We walked up to the last row of big windows and there were viewpoints from all the other windows.  What was unique about walking up was that it was not a stairway, the tower was so wide that there was a slanted circular path all the way to the top.  We had to stand in line for over a half an hour to get inside but once you were in there, it was hard to realize how many people were there, it was so massive there was no feeling of being crowded. 
Later we walked over and took a tour of the big bull ring.  The colour of the sand in the ring was really really yellow. Originally bull fighting started as a way to train military soldiers to fight from horseback, they just used to do it in a square with people watching from their second floor balconies. It evolved into the sport it is today.  If you want to be a matador you have to attend a special school and train for many years and then be very good in order to become a professional. 

A matador's costume and cape
To finish off the day and cover all the Spanish tourist's must, first a church, then the bull fighting ring, we went to see some Flamenco dancing,  I was thrilled, Barry less so. 
Barry's hip has been bothering him so he did not want to go into town the next day, so I set out on the bus to see this building I was interested in. 

It was unbelievably ornate with inlaid tiles everywhere.  I did not do it justice with my pictures, it was a semi-circle with towers at each end and a big tower in the middle, so I am adding a picture I got off the internet.  It was called the Plaza de Espana and was well worth the extra trip into town. 
I also visited this plaza where some new architecture was on display. I finished off the day at another church it to was very ornate.
As I walked back to catch the bus I marvelled at the beautiful buildings just in ordinary use in Seville. We just don't have these type of buildings in North America. 

Friday, August 12, 2016

Finding out about Columbus

We decided to stay at a marina, it just happened to be close to where Columbus departed from. I was unable to find much info on directions etc. on the Internet.  With much trepidation we set out to find the location of replica's of the Nina, Pinta and the Santa Maria.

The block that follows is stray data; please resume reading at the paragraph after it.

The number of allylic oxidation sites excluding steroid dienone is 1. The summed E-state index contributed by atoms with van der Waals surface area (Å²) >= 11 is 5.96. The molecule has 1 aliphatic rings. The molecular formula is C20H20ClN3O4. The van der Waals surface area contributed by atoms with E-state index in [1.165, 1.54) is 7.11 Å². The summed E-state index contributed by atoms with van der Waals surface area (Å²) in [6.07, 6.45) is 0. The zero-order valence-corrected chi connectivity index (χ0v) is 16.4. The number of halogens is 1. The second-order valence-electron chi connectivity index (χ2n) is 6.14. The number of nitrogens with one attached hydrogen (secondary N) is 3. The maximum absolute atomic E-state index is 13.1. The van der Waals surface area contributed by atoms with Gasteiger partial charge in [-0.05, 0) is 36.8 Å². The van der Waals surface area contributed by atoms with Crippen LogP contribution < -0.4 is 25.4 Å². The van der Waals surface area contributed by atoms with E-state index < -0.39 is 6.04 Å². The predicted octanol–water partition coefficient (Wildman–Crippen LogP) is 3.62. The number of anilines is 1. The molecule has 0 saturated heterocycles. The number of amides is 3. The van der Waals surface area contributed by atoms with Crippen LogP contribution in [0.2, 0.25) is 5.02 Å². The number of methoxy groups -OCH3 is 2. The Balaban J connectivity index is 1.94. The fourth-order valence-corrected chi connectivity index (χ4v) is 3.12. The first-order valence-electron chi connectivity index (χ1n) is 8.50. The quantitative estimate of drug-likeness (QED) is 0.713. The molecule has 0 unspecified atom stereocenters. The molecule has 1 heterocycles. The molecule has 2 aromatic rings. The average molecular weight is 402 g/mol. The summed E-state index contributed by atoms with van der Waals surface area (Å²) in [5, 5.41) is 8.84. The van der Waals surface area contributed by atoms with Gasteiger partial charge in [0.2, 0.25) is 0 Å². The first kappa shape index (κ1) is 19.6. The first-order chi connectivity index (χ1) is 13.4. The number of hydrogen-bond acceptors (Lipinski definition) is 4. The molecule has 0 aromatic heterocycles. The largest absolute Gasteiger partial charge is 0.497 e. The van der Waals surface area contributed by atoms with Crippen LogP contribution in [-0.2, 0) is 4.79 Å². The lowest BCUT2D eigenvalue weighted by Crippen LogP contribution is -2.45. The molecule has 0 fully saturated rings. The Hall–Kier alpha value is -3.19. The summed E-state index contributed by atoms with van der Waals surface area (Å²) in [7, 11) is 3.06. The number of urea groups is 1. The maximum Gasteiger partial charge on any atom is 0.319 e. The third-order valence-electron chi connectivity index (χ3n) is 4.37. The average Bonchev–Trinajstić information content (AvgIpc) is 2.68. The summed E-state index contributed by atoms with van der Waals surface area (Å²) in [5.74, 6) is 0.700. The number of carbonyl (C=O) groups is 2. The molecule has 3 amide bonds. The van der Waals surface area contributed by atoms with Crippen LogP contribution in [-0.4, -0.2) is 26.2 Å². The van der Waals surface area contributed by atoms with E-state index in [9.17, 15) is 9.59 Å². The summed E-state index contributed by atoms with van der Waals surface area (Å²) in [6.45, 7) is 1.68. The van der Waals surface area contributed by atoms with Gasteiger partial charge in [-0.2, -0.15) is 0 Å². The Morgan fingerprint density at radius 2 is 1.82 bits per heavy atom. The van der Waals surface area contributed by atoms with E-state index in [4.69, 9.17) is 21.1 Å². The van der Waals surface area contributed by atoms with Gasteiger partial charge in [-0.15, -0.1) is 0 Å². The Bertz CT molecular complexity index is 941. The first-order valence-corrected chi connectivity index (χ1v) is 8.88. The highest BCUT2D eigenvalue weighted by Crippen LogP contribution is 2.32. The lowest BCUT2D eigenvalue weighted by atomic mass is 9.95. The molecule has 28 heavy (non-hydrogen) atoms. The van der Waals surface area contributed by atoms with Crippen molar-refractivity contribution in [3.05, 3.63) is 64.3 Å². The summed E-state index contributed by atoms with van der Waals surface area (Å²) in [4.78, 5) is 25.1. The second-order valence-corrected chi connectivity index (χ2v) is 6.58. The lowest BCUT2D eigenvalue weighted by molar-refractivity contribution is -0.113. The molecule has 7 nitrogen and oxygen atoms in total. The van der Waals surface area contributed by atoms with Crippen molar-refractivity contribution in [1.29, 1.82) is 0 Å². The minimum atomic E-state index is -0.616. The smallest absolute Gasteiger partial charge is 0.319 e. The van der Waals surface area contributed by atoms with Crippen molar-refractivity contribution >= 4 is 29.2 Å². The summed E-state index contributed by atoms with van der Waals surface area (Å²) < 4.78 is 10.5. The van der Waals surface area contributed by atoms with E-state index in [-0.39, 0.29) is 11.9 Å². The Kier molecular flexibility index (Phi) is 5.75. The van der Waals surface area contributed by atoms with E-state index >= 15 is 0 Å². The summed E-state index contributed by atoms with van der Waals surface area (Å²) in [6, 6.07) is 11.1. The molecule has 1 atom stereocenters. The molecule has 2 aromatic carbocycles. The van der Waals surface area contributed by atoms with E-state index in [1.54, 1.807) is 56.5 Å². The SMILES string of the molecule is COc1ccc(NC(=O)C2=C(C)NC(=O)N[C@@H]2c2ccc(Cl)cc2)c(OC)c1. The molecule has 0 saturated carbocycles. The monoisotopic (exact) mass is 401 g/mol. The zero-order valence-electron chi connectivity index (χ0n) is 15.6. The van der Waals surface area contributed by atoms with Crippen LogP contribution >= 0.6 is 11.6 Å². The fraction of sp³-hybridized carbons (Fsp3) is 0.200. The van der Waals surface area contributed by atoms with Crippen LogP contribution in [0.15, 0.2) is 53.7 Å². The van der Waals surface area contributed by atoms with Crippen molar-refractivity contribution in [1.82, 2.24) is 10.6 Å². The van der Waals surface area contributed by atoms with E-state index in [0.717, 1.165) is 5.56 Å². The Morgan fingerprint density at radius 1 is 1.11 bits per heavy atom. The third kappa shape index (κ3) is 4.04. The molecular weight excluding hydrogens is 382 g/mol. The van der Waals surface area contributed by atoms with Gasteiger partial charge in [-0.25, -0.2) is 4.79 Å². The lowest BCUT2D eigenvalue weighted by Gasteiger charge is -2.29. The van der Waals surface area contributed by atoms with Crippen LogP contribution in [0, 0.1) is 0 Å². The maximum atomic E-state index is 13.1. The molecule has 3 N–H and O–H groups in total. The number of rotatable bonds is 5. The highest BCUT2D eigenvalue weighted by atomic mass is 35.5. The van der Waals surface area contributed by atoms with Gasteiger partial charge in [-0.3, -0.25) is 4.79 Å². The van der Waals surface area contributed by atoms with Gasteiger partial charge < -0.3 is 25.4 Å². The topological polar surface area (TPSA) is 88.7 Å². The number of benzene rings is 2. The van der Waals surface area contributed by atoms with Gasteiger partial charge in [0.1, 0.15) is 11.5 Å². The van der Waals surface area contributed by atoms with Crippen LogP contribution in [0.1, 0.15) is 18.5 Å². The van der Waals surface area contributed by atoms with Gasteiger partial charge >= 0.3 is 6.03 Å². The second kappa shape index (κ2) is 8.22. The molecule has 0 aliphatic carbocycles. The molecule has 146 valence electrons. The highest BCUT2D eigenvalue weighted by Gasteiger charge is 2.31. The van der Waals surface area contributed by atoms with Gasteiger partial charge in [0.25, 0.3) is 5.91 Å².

We asked at a hotel to figure out where the bus stop was and then I asked the bus driver and we managed to get off at the correct stop. We then walked about a kilometre, some of which was in the wrong direction and we found the exhibition, I was so pleased. 
This is as close as I got to climbing up the rat lines, I have always wanted to do that, but safety concerns always seem to get in the way. SHUCKS. 
 Then after I got to the top I could come down like this guy, actually this has never featured in my plans!

The next day we headed down the coast and went up the Quadalquivir River to the city of Seville. It was not as nice a trip as up the Quadiana because it is really flat the whole way up.
  There are lots of fishing boats anchored in the river. 
We also saw lots of birds, herons, stork's and lovely white spoonbills with their large spoon shaped black beaks. We had to anchor half way up the river as the current changed so instead of having a 2 knot current with us we would have been fighting it. We stayed at a rather rundown marina about 15 minutes out of the centre of Seville, by bus. We stayed an extra day because we checked the weather for the Straits of Gibraltar and there will be a big against us until Tuesday, so there is no rush to get the. 

Sunday, August 07, 2016

Cruising the South Coast of Portugal.

The south coast of Portugal is all about beaches. There are miles and miles of them and the tourists flock from all over Europe to laze about on them, prices are reasonable and most people in the tourist industry speak a lot of English. 
This is a boardwalk across the dunes to protect the fragile plants that make up the landscape. 
We have been venturing around a few towns along the coast. Here is a church that has a stork's nest on the top.  It has been very hot here so the town's shut down about 1300 hours to have a siesta in the worst of the heat and seem to open about 1500. We stopped at one place and remembering the last spot we did not go in until almost 1600 hours.  Well in this place they decided to close at 1500 and not open again until 1800, you can't win for trying! 
We decided to go up the river that is the border between Portugal and Spain.  The first obstacle is a suspension bridge. 
On our chart plotter said it was 17 meters and in our cruising guide it was posted as 18M at sea level. Well our mast is 17.4M so the question was will we make it under? No problemo, we went under at low tide and it wasn't even close.  We cruised 18 miles up the river to where two small villages faced each other across the river and there is a castle on each side.  In the 16th century the Portugese bombarded the other side and took over the town. They did it several more times after that, now they just watch each other! 
We are on the Portugese side in their castle gazing across to Spain. It seems the Spanish castle has a distinct height advantage. 
It was a very hilly dry countryside as we motored up the river. 
We are relatively close to Seville and I was wondering if these are orange trees on the hillside.